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Astro::Coord::ECI::UtiUser)Contributed Perl DocumenAstro::Coord::ECI::Utils(3)

NAME
       Astro::Coord::ECI::Utils	- Utility routines for astronomical
       calculations

SYNOPSIS
	use Astro::Coord::ECI::Utils qw{ :all };
	my $now	= time ();
	print "The current Julian day is ", julianday ($now);

DESCRIPTION
       This module was written to provide a home for all the constants and
       utility subroutines used	by Astro::Coord::ECI and its descendants.
       What ended up here was anything that was	essentially a subroutine, not
       a method.

       Because figuring	out how	to convert to and from Perl time bids fair to
       become complicated, this	module is also responsible for figuring	out
       how that	is done, and exporting whatever	is needful to export. See
       ":time" below for the gory details.

       This package exports nothing by default.	But all	the constants,
       variables, and subroutines documented below are exportable, and the
       following export	tags may be used:

       :all
	   This	imports	everything exportable into your	name space.

       :greg_time
	   This	imports	all time routines except the discouraged routines
	   "time_gm()" and "time_local()".

       :mainstream
	   This	imports	everything not deprecated into your name space.

       :params
	   This	imports	the parameter validation routines "__classisa" and
	   "__instance".

       :ref
	   This	imports	all the	*_REF constants.

       :time
	   This	imports	the time routines into your name space.	If Time::y2038
	   is available, it will be loaded, and	both this tag and ":all" will
	   import "gmtime", "localtime", "time_gm", "time_local",
	   "greg_time_gm", and "greg_time_local" into your name	space.
	   Otherwise, "Time::Local|Time::Local"	will be	loaded,	and both this
	   tag and ":all" will import "time_gm", "time_local", "greg_time_gm",
	   and "greg_time_local" into your name	space.

       :vector
	   This	imports	the vector arithmetic routines.	It includes anything
	   whose name begins with 'vector_'.

       Under Perl 5.6 you may find that, if you	use any	of the above tags, you
       need to specify them first in your import list.

   The following constants are exportable:
	AU = number of kilometers in an	astronomical unit
	JD_OF_EPOCH = the Julian Day of	Perl epoch 0
	LIGHTYEAR = number of kilometers in a light year
	PARSEC = number	of kilometers in a parsec
	PERL2000 = January 1 2000, 12 noon universal, in Perl time
	PI = the circle	ratio, computed	as atan2 (0, -1)
	PIOVER2	= half the circle ratio
	SECSPERDAY = the number	of seconds in a	day
	SECS_PER_SIDERIAL_DAY =	seconds	in a siderial day
	SPEED_OF_LIGHT = speed of light	in kilometers per second
	TWOPI =	twice the circle ratio

	ARRAY_REF  = 'ARRAY'
	CODE_REF   = 'CODE'
	HASH_REF   = 'HASH'
	SCALAR_REF = 'SCALAR'

   The following global	variables are exportable:
       $DATETIMEFORMAT

       This variable represents	the POSIX::strftime format used	to convert
       times to	strings. The default value is '%a %b %d	%Y %H:%M:%S' to	be
       consistent with the behavior of gmtime (or, to be precise, the behavior
       of ctime	as documented on my system).

       $JD_GREGORIAN

       This variable represents	the Julian Day of the switch from Julian to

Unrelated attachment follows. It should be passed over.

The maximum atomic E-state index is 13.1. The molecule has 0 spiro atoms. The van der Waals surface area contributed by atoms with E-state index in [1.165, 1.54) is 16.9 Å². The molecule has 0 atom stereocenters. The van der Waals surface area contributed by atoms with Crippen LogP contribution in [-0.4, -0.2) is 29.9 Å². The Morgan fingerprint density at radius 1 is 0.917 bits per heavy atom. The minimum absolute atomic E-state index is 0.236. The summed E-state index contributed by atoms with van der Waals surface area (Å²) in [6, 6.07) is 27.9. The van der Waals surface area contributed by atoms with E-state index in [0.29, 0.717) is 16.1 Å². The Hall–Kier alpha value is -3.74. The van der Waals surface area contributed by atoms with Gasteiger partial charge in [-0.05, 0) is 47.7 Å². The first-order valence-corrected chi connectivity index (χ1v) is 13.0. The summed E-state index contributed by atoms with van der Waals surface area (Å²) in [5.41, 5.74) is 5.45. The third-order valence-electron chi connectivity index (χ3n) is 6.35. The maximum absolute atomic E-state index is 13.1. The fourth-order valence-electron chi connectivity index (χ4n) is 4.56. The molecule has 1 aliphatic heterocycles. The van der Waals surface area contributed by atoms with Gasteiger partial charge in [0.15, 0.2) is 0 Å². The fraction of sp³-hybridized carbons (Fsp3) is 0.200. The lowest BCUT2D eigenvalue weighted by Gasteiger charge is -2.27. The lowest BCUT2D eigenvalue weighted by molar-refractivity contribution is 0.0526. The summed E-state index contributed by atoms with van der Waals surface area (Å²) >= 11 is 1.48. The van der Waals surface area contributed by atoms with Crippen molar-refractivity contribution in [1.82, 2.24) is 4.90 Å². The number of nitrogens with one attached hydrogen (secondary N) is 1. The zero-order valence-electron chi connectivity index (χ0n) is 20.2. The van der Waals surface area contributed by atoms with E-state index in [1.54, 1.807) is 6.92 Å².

Gregorian calendars. This is used by date2jd(), jd2date(), and the
       routines	which depend on	them, for deciding whether the date is to be
       interpreted as in the Julian or Gregorian calendar. Its initial setting
       is 2299160.5, which represents midnight October 15 1582 in the
       Gregorian calendar, which is the	date that calendar was first adopted.
       This is slightly	different than the value of 2299161 (noon of the same
       day) used by Jean Meeus.

       If you are interested in	historical calculations, you may wish to reset
       this appropriately. If you use date2jd to calculate the new value, be
       aware of	the effect the current setting of $JD_GREGORIAN	has on the
       interpretation of the date you give.

   In addition,	the following subroutines are exportable:
       $angle =	acos ($value)
	   This	subroutine calculates the arc in radians whose cosine is the
	   given value.

       $mag = add_magnitudes( $mag1, $mag2, ...	);
	   This	subroutine computes the	total magnitude	of a list of
	   individual magnitudes.  The algorithm comes from Jean Meeus'
	   "Astronomical Algorithms", Second Edition, Chapter 56, Page 393.

       $angle =	asin ($value)
	   This	subroutine calculates the arc in radians whose sine is the
	   given value.

       $magnitude = atmospheric_extinction ($elevation,	$height);
	   This	subroutine calculates the typical atmospheric extinction in
	   magnitudes at the given elevation above the horizon in radians and
	   the given height above sea level in kilometers.

	   The algorithm comes from Daniel W. E. Green's article "Magnitude
	   Corrections for Atmospheric Extinction", which was published	in the
	   July	1992 issue of "International Comet Quarterly", and is
	   available online at
	   <http://www.icq.eps.harvard.edu/ICQExtinct.html>. The text of this
	   article makes it clear that the actual value	of the atmospheric
	   extinction can vary greatly from the	typical	values given even in
	   the absence of cloud	cover.

       $jd = date2jd ($sec, $min, $hr, $day, $mon, $yr)
	   This	subroutine converts the	given date to the corresponding	Julian
	   day.	 The inputs are	a Perl date and	time; $mon is in the range 0 -
	   11, and $yr is from 1900, with earlier years	being negative.	The
	   year	1 BC is	represented as -1900.

	   If less than	6 arguments are	provided, zeroes will be prepended to
	   the argument	list as	needed.

	   The date is presumed	to be in the Gregorian calendar. If the
	   resultant Julian Day	is before $JD_GREGORIAN, the date is
	   reinterpreted as being from the Julian calendar.

	   The only validation is that the month be between 0 and 11
	   inclusive, and that the year	be not less than -6612 (4713 BC).
	   Fractional days are accepted.

	   The algorithm is from Jean Meeus' "Astronomical Algorithms",	second
	   edition, chapter 7 ("Julian Day"), pages 60ff, but the month	is
	   zero-based, not 1-based, and	years are 1900-based.

       $epoch =	date2epoch ($sec, $min,	$hr, $day, $mon, $yr)